Those familiar with the annals of Federal Trade Commission (FTC) enforcement actions know that there are few investigations that rival the long-running investigation of small, now-defunct Atlanta-based medical testing company, LabMD.
The investigation has been important in helping to establish the precedent that the FTC can prosecute information security practices as objectively “unreasonable,” in the absence of any deception and without need for any formal rulemaking.
It has been just as noteworthy for the . . . flair . . . and true stubbornness that LabMD has brought to its response to the agency. Most companies, when faced with FTC demands, long would have settled with the agency, chalked up the experience to a “lesson learned” and gone about their business.
Not LabMD. The company’s former owner and CEO, Michael J. Daugherty, felt aggrieved by the agency’s accusations and decided to fight. He fought so long and so hard that his legal expense and distraction from his business almost certainly far outweighed the cost had he acquiesced. He even wrote and self-published a remarkable book, entitled “The Devil Inside the Beltway,” that, frankly, reads as a catalog of how not to deal with a federal agency (and also includes a series of overwrought and, in my view, unjustified attacks against FTC staff and others).
Nonetheless, an administrative law judge this week has determined that Mr. Daugherty did have genuine cause for his outrage. The judge dismissed the agency’s complaint after seven years of investigation and litigation. The 92-page decision, if it withstands an expected agency appeal to the entire Commission, establishes several key points.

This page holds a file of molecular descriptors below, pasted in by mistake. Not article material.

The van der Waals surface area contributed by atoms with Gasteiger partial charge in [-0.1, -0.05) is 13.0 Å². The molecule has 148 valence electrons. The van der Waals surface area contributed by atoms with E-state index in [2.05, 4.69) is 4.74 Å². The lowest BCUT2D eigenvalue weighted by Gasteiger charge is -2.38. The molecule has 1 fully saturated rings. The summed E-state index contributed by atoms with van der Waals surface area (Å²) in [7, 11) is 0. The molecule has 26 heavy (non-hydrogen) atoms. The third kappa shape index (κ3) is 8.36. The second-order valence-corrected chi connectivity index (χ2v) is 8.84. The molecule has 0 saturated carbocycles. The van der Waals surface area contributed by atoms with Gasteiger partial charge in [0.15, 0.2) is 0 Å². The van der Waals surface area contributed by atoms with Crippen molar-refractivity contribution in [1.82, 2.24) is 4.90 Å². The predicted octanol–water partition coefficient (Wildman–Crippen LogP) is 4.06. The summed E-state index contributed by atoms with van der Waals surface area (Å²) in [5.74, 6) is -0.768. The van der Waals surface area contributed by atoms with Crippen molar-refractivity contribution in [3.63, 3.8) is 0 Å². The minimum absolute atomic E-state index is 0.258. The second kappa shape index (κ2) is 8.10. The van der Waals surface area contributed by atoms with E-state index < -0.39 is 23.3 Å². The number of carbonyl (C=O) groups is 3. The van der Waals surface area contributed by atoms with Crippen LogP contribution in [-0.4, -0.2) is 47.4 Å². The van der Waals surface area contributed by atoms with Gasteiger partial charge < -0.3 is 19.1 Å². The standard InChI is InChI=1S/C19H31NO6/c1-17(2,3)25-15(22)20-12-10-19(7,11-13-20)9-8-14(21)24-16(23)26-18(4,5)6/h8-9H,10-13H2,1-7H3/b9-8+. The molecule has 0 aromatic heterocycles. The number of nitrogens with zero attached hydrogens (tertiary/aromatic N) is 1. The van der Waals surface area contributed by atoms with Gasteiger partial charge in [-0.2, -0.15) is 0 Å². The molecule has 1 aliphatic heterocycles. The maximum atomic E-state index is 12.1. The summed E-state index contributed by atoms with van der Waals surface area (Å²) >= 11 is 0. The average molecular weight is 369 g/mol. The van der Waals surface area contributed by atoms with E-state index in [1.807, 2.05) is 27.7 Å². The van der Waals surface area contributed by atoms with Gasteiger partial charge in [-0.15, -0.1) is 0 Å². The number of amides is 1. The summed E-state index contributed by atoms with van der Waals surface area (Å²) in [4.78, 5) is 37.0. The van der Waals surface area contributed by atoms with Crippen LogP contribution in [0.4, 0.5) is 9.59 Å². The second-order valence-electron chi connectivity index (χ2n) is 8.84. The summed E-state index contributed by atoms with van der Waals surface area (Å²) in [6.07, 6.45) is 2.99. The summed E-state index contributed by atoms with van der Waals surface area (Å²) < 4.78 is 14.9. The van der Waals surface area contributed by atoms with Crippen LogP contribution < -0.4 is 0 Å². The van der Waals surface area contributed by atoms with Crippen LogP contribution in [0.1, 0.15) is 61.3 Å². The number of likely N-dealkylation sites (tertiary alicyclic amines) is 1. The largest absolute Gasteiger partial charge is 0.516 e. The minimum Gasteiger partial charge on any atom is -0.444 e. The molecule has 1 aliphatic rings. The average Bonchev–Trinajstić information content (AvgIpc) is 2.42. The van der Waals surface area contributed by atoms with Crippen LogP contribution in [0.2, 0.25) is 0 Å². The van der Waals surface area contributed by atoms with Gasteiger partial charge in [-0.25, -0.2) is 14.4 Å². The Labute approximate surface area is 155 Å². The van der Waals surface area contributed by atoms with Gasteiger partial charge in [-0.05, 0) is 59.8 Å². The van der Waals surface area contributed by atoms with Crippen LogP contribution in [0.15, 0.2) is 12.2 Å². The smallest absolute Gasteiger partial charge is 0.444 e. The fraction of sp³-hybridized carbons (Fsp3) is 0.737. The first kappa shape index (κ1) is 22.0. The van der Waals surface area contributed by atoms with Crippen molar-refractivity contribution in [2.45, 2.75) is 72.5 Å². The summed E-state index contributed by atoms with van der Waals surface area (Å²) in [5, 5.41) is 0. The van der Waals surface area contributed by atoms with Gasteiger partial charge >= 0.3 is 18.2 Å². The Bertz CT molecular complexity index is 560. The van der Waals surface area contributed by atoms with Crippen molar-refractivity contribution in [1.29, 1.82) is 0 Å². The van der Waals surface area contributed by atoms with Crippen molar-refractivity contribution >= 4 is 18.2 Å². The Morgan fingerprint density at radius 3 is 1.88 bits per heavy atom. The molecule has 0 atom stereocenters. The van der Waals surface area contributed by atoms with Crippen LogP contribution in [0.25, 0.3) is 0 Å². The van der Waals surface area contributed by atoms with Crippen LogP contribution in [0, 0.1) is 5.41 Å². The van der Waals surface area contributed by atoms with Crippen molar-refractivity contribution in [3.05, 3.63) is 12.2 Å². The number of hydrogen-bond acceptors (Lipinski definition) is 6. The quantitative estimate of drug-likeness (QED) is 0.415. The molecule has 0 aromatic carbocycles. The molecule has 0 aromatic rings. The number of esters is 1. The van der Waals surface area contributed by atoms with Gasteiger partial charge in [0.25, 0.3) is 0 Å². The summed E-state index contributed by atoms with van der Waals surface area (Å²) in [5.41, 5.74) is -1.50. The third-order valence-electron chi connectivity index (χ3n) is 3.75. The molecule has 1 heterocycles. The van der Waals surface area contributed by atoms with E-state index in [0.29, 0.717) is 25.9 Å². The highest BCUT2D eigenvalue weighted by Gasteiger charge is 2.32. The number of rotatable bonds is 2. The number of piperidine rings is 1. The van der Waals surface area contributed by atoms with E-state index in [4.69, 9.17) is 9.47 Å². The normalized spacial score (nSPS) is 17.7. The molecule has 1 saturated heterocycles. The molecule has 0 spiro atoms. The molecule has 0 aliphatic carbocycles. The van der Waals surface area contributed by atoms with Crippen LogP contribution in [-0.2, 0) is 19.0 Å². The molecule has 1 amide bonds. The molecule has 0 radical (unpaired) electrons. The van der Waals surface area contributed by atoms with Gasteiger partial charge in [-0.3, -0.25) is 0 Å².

- First, the judge stated clearly and unequivocally that a claim of “unreasonable” security practices does not suffice. The agency also must show that that unreasonable conduct “caused or is likely to cause substantial injury to consumers.” The judge emphasized that “’likely does not mean that something is merely possible. Instead ‘likely’ means that it is probable that something will occur.”
- The judge noted the inability of the agency to identify anyone who has suffered injury. As the judge observed, the proposition that a consumer may not immediately be aware that she has suffered harm “does not explain why the government, over the past seven years, in the course of investigating and litigating this case, would not have located and identified” any victim of identity theft or other cognizable harm.
- Of even greater potential consequence, the judge ruled that “subjective feelings such as embarrassment, upset, or stigma, standing alone, do not constitute ‘substantial injury’ within the meaning of” the FTC Act, the statute that authorizes the agency to act.
Taken together, the decision establishes the same sorts of hurdles to agency enforcement action that typically apply to private litigants.
Whether the decision withstands Commission (and likely eventual judicial) review is open to substantial question. But, as of today, LabMD and its counsel can trumpet a landmark contribution (whether positive or negative) to the law surrounding FTC enforcement authority in the information security arena.